Part 5 of the Continuous Accounting blog series. You can access the full series here.
Change. Controllers may despise this word more than any other. And yet technology is making change the new normal, even in accounting and finance organizations.
Change has become inevitable for any company striving to create competitive advantage. Processes must evolve to keep up with mounting data and an accelerated pace of work. New skillsets need to be developed to analyze all of this data, and a carefully cultivated culture is required to attract and retain top talent.
Mitigating Risk Actually Means Change
It probably feels like the accounting and finance world that was once so familiar is changing almost every day. But when you begin to view these advancements as improvements, you can expand your outlook to see the beneficial opportunities that many of these developments have to offer.
As a Controller, the integrity of the books is on your shoulders and mitigating risk is your responsibility. This encompasses both protecting the company’s assets and ensuring that the numbers are captured as business occurs. And this is a heavy burden when you factor in multiple locations around the globe with manual processes that are prone to inevitable human error.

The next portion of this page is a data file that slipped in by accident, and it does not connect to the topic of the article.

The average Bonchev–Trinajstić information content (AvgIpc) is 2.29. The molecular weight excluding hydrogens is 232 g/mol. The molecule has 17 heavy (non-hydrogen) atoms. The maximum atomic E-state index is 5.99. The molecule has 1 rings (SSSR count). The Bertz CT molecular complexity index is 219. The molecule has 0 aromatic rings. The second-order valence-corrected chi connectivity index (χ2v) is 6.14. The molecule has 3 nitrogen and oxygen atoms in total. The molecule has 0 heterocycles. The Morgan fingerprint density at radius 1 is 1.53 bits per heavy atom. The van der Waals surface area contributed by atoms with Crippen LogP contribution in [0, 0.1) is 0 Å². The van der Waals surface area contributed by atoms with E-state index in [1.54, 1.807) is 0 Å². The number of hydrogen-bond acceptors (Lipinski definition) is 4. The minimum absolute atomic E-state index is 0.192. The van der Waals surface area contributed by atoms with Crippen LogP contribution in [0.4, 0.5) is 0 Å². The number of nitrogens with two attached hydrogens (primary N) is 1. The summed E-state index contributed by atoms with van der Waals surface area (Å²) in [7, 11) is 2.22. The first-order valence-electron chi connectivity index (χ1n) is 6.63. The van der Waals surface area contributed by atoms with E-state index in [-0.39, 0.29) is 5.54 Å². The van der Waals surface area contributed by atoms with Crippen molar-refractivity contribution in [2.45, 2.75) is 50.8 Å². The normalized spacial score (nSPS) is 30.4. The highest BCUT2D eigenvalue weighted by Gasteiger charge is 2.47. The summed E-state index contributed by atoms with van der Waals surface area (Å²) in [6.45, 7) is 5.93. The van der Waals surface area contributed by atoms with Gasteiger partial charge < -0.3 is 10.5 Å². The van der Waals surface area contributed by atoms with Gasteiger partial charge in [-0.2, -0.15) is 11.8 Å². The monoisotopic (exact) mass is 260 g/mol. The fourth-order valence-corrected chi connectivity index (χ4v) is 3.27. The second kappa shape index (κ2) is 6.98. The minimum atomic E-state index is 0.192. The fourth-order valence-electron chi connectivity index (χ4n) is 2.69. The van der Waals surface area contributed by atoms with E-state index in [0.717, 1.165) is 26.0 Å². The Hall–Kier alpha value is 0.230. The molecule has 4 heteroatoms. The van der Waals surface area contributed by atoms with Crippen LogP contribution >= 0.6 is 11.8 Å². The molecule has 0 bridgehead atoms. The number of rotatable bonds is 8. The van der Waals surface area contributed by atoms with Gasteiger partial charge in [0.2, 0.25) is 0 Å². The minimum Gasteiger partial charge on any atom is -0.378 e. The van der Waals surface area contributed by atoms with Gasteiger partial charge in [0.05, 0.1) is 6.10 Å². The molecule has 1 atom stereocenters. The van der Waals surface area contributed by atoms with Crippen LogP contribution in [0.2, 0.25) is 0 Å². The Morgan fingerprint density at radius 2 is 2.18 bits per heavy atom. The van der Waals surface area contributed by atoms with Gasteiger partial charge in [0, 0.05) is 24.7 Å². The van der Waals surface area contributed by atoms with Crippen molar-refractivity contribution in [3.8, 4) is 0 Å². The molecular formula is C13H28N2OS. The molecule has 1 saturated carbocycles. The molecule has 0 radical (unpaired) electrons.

Reducing Risk with Automation
The solution to this mounting challenge is automation.
Thyra Hunter, former Corporate Accounting & Consolidations Manager at Decurion Corporation who is now a Product Director at BlackLine says, “To mitigate that risk we have to have useful technology in place. Humans equal risk. To mitigate that is to automate as much as you can.”
As you know well, this also means facing your fear of creating more risk and venturing into unknown territory. Which is why it’s essential to begin developing the ability to be comfortable with being uncomfortable.
Staying stagnant in an ever-changing business landscape is far riskier than moving forward with new technology that can continuously improve your processes.
How to Mitigate Risk with Continuous Accounting
“Continuously” is the key. Continuous Accounting is so effective because business is continuous. Stores used to close but now business happens 24/7, and accounting should also always be happening to keep up with that pace.
When you implement a Continuous Accounting approach, automated processes and controls are embedded within daily activities to align more closely with the operational calendar. With the most manual tasks automated and accuracy built into automated processing, your teams can become proactive and drive value for the entire business.
Thyra states, “You’re no longer bogged down with ticking and tying, so you can do process evaluation and understand that there are gaps and how to fix them. You can start managing the automation and truly evaluate the benefits.”
This is not just about controlling the close – it’s about how you help the business become more aligned with their strategy. When you’re able to provide data that meets business needs on day five instead of day ten, you are accounting at an entirely different level.
Continue with Part 6 to discover why the risk of doing nothing is greater than ever.